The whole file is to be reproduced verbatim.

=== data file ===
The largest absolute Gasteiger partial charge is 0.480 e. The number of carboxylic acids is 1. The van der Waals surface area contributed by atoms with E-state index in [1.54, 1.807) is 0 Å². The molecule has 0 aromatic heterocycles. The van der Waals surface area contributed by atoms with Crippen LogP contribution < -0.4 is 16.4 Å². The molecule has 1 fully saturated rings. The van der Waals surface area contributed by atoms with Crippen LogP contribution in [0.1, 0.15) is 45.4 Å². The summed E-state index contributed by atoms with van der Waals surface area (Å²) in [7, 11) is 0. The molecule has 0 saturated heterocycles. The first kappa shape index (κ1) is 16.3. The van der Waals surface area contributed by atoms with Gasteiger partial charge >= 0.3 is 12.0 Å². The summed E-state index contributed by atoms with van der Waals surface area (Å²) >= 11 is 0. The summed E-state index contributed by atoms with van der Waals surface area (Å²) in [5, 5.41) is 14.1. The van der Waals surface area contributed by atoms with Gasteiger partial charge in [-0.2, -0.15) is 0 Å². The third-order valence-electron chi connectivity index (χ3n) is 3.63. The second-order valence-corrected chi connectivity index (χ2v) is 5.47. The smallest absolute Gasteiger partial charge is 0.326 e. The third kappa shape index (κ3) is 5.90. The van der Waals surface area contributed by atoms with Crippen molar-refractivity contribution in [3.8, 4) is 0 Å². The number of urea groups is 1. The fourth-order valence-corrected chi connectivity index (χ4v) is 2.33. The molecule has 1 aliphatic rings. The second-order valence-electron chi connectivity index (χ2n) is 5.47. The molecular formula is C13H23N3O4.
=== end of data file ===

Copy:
The largest absolute Gasteiger partial charge is 0.480 e. The number of carboxylic acids is 1. The van der Waals surface area contributed by atoms with E-state index in [1.54, 1.807) is 0 Å². The molecule has 0 aromatic heterocycles. The van der Waals surface area contributed by atoms with Crippen LogP contribution < -0.4 is 16.4 Å². The molecule has 1 fully saturated rings. The van der Waals surface area contributed by atoms with Crippen LogP contribution in [0.1, 0.15) is 45.4 Å². The summed E-state index contributed by atoms with van der Waals surface area (Å²) in [7, 11) is 0. The molecule has 0 saturated heterocycles. The first kappa shape index (κ1) is 16.3. The van der Waals surface area contributed by atoms with Gasteiger partial charge >= 0.3 is 12.0 Å². The summed E-state index contributed by atoms with van der Waals surface area (Å²) >= 11 is 0. The summed E-state index contributed by atoms with van der Waals surface area (Å²) in [5, 5.41) is 14.1. The van der Waals surface area contributed by atoms with Gasteiger partial charge in [-0.2, -0.15) is 0 Å². The third-order valence-electron chi connectivity index (χ3n) is 3.63. The second-order valence-corrected chi connectivity index (χ2v) is 5.47. The smallest absolute Gasteiger partial charge is 0.326 e. The third kappa shape index (κ3) is 5.90. The van der Waals surface area contributed by atoms with Crippen molar-refractivity contribution in [3.8, 4) is 0 Å². The number of urea groups is 1. The fourth-order valence-corrected chi connectivity index (χ4v) is 2.33. The molecule has 1 aliphatic rings. The second-order valence-electron chi connectivity index (χ2n) is 5.47. The molecular formula is C13H23N3O4.